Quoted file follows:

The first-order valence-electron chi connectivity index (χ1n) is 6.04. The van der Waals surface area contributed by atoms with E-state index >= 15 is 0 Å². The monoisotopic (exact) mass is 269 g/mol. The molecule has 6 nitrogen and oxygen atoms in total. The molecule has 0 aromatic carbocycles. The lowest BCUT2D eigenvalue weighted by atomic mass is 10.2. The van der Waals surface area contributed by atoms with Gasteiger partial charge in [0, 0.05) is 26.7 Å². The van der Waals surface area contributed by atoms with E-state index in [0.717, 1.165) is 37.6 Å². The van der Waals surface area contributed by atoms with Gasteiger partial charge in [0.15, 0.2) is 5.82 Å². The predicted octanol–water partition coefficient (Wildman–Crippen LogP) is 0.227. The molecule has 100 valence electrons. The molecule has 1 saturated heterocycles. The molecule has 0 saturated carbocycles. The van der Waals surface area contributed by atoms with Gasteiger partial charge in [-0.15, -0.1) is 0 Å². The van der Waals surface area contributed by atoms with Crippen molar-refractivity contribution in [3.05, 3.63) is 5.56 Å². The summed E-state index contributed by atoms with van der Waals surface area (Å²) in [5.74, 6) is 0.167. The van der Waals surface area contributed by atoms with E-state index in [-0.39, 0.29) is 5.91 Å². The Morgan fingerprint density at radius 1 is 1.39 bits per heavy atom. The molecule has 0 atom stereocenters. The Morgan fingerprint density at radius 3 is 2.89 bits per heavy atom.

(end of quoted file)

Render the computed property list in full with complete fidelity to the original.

The first-order valence-electron chi connectivity index (χ1n) is 6.04. The van der Waals surface area contributed by atoms with E-state index >= 15 is 0 Å². The monoisotopic (exact) mass is 269 g/mol. The molecule has 6 nitrogen and oxygen atoms in total. The molecule has 0 aromatic carbocycles. The lowest BCUT2D eigenvalue weighted by atomic mass is 10.2. The van der Waals surface area contributed by atoms with Gasteiger partial charge in [0, 0.05) is 26.7 Å². The van der Waals surface area contributed by atoms with E-state index in [0.717, 1.165) is 37.6 Å². The van der Waals surface area contributed by atoms with Gasteiger partial charge in [0.15, 0.2) is 5.82 Å². The predicted octanol–water partition coefficient (Wildman–Crippen LogP) is 0.227. The molecule has 100 valence electrons. The molecule has 1 saturated heterocycles. The molecule has 0 saturated carbocycles. The van der Waals surface area contributed by atoms with Gasteiger partial charge in [-0.15, -0.1) is 0 Å². The van der Waals surface area contributed by atoms with Crippen molar-refractivity contribution in [3.05, 3.63) is 5.56 Å². The summed E-state index contributed by atoms with van der Waals surface area (Å²) in [5.74, 6) is 0.167. The van der Waals surface area contributed by atoms with E-state index in [-0.39, 0.29) is 5.91 Å². The Morgan fingerprint density at radius 1 is 1.39 bits per heavy atom. The molecule has 0 atom stereocenters. The Morgan fingerprint density at radius 3 is 2.89 bits per heavy atom.